There is a housing deficit of 160 million homes in Africa today, and it is forecasted to increase to 360 million by 2050. Traditional technology is costly and would take too much time to build.
Temperature-controlled Mobile Storage Units
In partnership with UN Habitat program, Danish Architect Julien de Smedt, working with Frank Cato Lahti’s start-up Othalo in Troms country, Norway have developed a solution for building low-cost houses in sub-Saharan countries such as Ghana, Cameroon, and Uganda.
Lahti has been developing and testing the Othalo technologies in partnership with Sintef and UiT since 2014, and in 2019 the company was formally established and patents filed. These patents, including a load-bearing structure and a supportive and insulating structure: each house will be made from 100% recycled plastic, with a 60 m2 Othalo house incorporating around eight tonnes of plastic waste.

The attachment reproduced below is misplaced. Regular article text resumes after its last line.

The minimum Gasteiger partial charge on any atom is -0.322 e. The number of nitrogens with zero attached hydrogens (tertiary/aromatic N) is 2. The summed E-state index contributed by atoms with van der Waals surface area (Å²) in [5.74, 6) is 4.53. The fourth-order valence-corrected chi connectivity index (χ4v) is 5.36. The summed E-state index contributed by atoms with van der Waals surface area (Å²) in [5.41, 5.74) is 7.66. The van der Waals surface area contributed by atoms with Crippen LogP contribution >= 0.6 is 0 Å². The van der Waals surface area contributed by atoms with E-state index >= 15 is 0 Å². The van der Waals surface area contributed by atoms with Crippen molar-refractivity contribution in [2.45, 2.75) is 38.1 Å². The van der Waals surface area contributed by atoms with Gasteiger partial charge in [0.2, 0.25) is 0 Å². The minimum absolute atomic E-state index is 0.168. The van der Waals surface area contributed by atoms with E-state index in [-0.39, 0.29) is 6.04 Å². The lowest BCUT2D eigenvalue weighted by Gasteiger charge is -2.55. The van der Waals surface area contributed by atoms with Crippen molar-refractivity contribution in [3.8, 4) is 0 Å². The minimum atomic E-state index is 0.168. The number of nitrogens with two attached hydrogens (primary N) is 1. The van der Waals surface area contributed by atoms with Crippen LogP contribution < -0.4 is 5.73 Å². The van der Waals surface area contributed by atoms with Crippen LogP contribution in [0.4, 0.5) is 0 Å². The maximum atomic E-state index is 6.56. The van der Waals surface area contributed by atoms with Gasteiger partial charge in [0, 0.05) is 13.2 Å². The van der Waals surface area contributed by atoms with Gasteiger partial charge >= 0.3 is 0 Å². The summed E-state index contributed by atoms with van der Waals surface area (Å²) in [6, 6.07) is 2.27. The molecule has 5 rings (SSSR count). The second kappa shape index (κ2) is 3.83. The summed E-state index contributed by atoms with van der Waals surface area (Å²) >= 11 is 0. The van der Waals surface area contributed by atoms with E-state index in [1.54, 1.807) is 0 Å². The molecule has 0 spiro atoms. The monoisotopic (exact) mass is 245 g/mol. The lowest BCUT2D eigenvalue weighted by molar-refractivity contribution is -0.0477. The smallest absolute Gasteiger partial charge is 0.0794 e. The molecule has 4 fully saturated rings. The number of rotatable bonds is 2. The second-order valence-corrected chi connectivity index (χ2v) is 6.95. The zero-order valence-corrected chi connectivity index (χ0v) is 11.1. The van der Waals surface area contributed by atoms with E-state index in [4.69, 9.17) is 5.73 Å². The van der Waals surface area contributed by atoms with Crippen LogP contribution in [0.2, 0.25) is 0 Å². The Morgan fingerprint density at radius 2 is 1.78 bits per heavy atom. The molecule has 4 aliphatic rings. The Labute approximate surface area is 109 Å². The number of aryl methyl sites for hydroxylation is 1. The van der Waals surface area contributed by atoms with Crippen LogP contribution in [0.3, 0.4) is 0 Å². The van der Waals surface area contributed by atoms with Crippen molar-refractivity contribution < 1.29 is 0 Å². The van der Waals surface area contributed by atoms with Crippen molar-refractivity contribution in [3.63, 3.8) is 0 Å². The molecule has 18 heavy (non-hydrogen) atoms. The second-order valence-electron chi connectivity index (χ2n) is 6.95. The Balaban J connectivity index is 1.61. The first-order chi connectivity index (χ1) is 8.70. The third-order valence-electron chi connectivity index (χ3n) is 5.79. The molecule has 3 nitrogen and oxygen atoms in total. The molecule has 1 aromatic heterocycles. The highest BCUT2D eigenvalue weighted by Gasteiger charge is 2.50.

It involves industrialized processes that, from pickers to fitters, creates up to 1600 jobs per one thousand 60sqm houses produced per year. 8100 metric tonnes of recycled plastic per production line per year, means it is a significant contributor to the plastic waste problem.
Othalo and De Smedt, envision the homes being constructed from plastic that is collected from near the building sites. Just as cities are formed by buildings of wood, of concrete, clay, steel, they could very well contain a building constructed from plastic waste, as long as it’s done in a safe and sustainable way.
Othalo expects to start mass-producing the houses in early 2022 and believes that the system will allow the millions of tonnes of plastic waste to become useful building material. With today’s plastic waste, more than one billion houses could be built.
Discover Solution 299: Sustainable or recycled musical instruments
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